CUBA component that allows to write generic features for a Controller and use them in a declarative way
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README.md

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CUBA Platform Component - Declarative Controllers

CUBA component that allows to write generic features for a Controller and use them in a declarative way.

Installation

  1. declarative-controllers is available in the CUBA marketplace
  2. Select a version of the add-on which is compatible with the platform version used in your project:
Platform Version Add-on Version
7.0.x 0.8.x
6.10.x 0.7.x
6.9.x 0.6.x
6.8.x 0.5.x
6.7.x 0.4.x
6.6.x 0.2.x - 0.3.x
6.5.x 0.1.x

The latest version is: Download

Add custom application component to your project:

  • Artifact group: de.balvi.cuba.declarativecontrollers
  • Artifact name: declarativecontrollers-global
  • Version: add-on version
dependencies {
  appComponent("de.balvi.cuba.declarativecontrollers:declarativecontrollers-global:*addon-version*")
}

Motivation & Example usage: Comments feature

So what does that mean? Here's an example balvi/cuba-example-declarative-comments:

Let's say you want to add a generic "comments-feature" on entities (in our case you can comment on "Customer" as well as "Product") and you already got everything setup on the entity layer.

Now, as you want to present a default screen for comments on every browser that shows Customers or Products. How do you not duplicate the UI logic, where you add a section on the side of the browser to show the comments on a selected item?

The default answer to this would be to create a Superclass called CommentsBrowser which extends AbstractLookup. In this controller in the ready method you would probably hook into the ready callback and do your stuff.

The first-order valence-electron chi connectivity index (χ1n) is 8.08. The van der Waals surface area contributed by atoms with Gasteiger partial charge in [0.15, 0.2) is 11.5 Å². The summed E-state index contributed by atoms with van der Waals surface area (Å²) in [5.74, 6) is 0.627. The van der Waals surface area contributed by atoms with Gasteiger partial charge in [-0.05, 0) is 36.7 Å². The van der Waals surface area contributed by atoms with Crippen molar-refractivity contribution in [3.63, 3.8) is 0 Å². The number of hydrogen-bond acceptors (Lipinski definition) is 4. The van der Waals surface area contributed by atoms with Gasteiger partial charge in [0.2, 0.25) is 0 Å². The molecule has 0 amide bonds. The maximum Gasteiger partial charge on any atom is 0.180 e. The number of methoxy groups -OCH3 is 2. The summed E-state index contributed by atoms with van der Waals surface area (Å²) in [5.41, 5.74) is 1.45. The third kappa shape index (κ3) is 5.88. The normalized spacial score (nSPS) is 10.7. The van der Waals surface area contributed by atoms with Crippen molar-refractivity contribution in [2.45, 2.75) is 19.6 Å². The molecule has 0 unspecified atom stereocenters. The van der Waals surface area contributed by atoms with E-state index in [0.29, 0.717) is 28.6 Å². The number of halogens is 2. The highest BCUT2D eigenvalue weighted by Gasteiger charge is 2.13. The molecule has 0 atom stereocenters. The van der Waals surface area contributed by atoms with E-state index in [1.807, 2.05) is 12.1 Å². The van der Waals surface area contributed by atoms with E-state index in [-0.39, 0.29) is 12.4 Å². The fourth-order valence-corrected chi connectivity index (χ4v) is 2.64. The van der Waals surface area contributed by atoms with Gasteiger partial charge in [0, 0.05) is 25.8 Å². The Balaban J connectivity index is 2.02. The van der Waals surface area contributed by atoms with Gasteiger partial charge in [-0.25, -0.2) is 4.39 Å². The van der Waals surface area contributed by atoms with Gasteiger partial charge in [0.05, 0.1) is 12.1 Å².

Now you set CustomerBrowse extends CommentsBrowser and ProductBrowse extends CommentsBrowser and you are ready to go - no code shared, so what is the problem?

Inheritance works exactly once

The problem occurs when you want to implement another feature. Let's imagine, we want to have another generic feature like that it is possible to assign one or more Documents to entities. When we try to do it as above, we have the problem that ProductBrowse already extends CommentsBrowse.

How do we resolve this? Creating another subclass CommentsBrowserWithDocuments? Would work, but what if i only want the Documents feature? This would require two classes: DocumentsBrowser for the case where we want only the documents feature and the CommentsBrowserWithDocuments class for the case of both features.

Delegation to the rescue

As this does not scale at all (having five distinct features would end up in 2^5 = 32 classes), we need to do Delegation - and this is where this app-component comes into play.

Declarative definition of features through Annotations

This application component brings not only a way of dealing with the inheritance problem. It also makes it possible to, instead of programmatically define that certain features should be used, activate these generic features in a declarative way through the Usage of Annotations.

Here is how the ProductBrowse looks with the declarative definition of the Comments feature:

@Commentable(listComponent = "productsTable")
@HasDocuments(listComponent = "productsTable", createDocument = true)